Court Tech trends shaping Digital Justice
Justice systems worldwide are under increasing pressure, as legal complexity rises, and more people rightfully demand access to justice. Digital transformation is the key for courts to keep pace. Digital justice is an immense chance to improve the lives of millions of people, but only if the technology is understood and implemented fast.
Drivers of Digital Justice
Globally, the digitalization of justice systems is just beginning and generally lagging behind the digital transformation of the rest of society. This has led to a widening gap between the expected user experience, for both consumers and businesses, and the actual services provided by the courts.
Status quo of Digital Justice Transformation
The current state of digital justice can be understood using an adapted version of the three-layer framework that was previously developed for private legal technology: it differentiates between enabler, process support, and substantial law solutions. Compared to other parts of the legal system, courts and public offices are several years behind in technology adoption. Despite recent incentives to innovate during the COVID-19 pandemic, even economically strong countries risk missing the boat when it comes to future readiness. Insufficient hardware and software infrastructure, budget issues, a hindering mindset, and fear of personal disadvantages among stakeholders are all to blame.
International Best Practices
Saudi Arabia, Los Angeles, New York, Austria, Canada, Singapore, and the United Kingdom are leading in justice digitalization. They demonstrate several key traits that aid the successful digital transformation of a justice system. The adoption of software development best practices from the private sector, early, strong, and decisive leadership, user-centricity, and openness to process optimization and data-based strategies, have helped them manage the relevant changes.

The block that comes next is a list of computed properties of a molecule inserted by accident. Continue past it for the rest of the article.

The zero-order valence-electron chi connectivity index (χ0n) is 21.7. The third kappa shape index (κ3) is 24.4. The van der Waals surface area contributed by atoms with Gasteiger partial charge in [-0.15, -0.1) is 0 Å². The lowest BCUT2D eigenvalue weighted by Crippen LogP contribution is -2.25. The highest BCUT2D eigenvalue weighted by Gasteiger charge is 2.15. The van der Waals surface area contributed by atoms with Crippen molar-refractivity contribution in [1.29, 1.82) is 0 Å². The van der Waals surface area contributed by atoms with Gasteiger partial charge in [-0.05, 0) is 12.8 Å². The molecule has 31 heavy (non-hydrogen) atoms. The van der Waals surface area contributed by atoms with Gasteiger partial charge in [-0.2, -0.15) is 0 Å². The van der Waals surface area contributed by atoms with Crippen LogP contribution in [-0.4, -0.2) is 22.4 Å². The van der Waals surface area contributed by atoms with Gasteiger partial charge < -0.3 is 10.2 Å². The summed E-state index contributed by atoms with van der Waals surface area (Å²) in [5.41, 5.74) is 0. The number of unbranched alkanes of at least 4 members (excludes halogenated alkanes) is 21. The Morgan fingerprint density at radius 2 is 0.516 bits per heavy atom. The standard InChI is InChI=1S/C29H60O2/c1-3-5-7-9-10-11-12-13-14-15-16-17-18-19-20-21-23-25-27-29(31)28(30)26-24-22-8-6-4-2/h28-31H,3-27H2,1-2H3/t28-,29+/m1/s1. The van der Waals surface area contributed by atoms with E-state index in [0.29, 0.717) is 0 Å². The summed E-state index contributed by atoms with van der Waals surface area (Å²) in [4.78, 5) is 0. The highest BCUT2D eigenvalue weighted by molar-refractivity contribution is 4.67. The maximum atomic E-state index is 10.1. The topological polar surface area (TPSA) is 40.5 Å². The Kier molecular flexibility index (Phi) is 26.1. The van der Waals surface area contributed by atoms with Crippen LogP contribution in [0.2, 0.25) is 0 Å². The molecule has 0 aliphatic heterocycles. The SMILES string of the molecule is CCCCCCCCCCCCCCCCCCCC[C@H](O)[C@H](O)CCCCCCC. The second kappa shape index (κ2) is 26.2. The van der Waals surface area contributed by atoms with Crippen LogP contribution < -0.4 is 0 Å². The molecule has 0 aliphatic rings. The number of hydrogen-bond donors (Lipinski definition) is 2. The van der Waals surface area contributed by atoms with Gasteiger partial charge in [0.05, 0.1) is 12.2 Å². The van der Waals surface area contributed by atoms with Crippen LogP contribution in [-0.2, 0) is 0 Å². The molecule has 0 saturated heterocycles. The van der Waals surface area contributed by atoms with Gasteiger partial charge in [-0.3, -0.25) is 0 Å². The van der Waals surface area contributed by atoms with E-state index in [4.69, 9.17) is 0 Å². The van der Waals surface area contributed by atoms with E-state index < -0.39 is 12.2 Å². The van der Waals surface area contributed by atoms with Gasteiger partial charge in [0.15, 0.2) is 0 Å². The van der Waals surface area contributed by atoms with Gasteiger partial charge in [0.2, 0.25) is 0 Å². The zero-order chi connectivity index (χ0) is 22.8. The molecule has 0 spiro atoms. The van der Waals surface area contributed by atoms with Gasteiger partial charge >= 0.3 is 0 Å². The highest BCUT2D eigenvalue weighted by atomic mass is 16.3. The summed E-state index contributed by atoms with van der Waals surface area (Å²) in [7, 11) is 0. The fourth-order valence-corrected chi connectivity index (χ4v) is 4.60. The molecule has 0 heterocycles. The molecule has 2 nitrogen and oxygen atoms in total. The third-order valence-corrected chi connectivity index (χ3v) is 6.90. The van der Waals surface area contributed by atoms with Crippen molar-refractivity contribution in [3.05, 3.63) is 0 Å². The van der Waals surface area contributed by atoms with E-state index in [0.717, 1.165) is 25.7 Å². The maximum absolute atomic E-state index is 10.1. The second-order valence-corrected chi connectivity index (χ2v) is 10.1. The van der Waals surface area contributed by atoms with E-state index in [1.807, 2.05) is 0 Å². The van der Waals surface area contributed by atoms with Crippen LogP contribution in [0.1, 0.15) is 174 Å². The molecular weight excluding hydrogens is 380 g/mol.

Future of Digital Justice
Digital justice enables faster, more efficient case management and the effective resolution of legal conflicts, better working conditions within courts, and greater access to the legal system. Countries that strive for these positive results require a bold vision at the outset, purposefully designed governance, and an adapted legal framework to ring in the required paradigm shift. For help, they can tap into a young generation of judges, clerks, and other civil servants who are eager to bet on technology to advance their country and their careers.